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Inside China’s Grand StrategyThe Perspective from the People's Republic$
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Ye Zicheng and Guoli Liu

Print publication date: 2010

Print ISBN-13: 9780813126456

Published to Kentucky Scholarship Online: September 2011

DOI: 10.5810/kentucky/9780813126456.001.0001

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Relations with the United States

Relations with the United States

China’s Strategic Choices

Chapter:
(p.91) 3 Relations with the United States
Source:
Inside China’s Grand Strategy
Author(s):

Ye Zicheng

Guoli Liu

Steven I. Levine

Publisher:
University Press of Kentucky
DOI:10.5810/kentucky/9780813126456.003.0004

After the Cold War, the United States became the world's sole superpower. The Sino-U.S. relationship became the most important one in China's foreign relations and, arguably, the most important bilateral relationship in the world. Owing to contradictions in U.S. policies toward China and the public acknowledgment of a desire to transform China's social system by a combination of containment and engagement, it is difficult for the Chinese to come to terms with U.S. policies. As the only superpower, the United States bullies the weak but fears the strong. In fact, some scholars actually believe that the fundamental U.S. security objective in Asia is to prevent China from becoming strong. This chapter suggests that the best option for both sides is an alliance between China and the United States. For China, such an alliance would support global peace and stability and provide some restriction on U.S. unilateralism.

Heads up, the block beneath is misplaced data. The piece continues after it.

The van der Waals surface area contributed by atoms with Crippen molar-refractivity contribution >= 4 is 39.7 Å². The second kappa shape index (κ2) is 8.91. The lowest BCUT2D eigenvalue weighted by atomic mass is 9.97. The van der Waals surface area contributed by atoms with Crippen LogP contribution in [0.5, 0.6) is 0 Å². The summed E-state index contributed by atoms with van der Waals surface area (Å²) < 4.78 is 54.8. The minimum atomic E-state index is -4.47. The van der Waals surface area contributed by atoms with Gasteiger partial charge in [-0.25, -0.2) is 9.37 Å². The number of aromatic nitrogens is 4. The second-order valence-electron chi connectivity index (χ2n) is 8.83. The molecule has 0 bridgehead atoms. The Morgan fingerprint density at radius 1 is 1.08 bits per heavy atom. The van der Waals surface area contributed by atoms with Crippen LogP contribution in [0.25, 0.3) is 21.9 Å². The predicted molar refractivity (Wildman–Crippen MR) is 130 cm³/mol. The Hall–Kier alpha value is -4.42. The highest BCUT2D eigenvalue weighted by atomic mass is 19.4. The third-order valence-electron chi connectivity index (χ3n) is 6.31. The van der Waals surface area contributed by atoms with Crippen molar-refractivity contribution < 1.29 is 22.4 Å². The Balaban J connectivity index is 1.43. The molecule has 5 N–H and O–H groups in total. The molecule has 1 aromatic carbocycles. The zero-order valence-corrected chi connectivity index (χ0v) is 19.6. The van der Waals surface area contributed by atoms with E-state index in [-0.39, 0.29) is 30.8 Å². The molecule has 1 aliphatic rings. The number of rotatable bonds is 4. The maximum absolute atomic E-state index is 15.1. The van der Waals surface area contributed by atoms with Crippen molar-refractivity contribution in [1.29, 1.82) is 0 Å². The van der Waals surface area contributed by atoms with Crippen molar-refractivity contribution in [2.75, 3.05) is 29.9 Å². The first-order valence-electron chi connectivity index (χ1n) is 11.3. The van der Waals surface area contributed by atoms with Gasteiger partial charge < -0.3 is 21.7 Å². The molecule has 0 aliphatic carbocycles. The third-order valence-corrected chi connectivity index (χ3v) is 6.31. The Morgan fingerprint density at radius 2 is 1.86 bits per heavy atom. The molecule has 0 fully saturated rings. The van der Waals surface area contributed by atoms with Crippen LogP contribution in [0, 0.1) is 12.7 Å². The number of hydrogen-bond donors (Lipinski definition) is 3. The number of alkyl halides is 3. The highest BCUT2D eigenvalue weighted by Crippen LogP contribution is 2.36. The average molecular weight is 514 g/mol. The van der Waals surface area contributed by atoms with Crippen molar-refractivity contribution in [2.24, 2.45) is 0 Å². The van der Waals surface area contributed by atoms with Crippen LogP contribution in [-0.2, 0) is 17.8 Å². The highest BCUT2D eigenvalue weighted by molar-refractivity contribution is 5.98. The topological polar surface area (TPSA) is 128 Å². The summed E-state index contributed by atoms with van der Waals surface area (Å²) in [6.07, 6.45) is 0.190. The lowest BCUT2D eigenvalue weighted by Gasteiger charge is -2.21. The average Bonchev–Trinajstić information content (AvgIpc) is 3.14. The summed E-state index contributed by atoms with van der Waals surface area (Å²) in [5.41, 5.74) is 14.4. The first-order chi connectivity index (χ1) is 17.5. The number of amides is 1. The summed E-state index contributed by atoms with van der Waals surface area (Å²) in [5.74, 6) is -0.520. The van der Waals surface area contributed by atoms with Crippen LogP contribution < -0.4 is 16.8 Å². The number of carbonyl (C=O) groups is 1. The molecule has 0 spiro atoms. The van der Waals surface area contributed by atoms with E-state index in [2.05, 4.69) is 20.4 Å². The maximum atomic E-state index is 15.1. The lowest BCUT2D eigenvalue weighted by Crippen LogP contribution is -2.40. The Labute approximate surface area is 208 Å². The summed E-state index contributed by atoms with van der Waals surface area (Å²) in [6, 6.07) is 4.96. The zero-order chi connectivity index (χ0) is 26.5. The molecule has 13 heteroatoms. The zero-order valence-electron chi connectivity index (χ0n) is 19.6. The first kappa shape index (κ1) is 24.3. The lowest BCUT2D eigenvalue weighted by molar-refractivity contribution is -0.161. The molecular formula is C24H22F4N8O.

Keywords:   Sino-U.S. relations, superpower, U.S. hegemony, Asia, military strength, global peace

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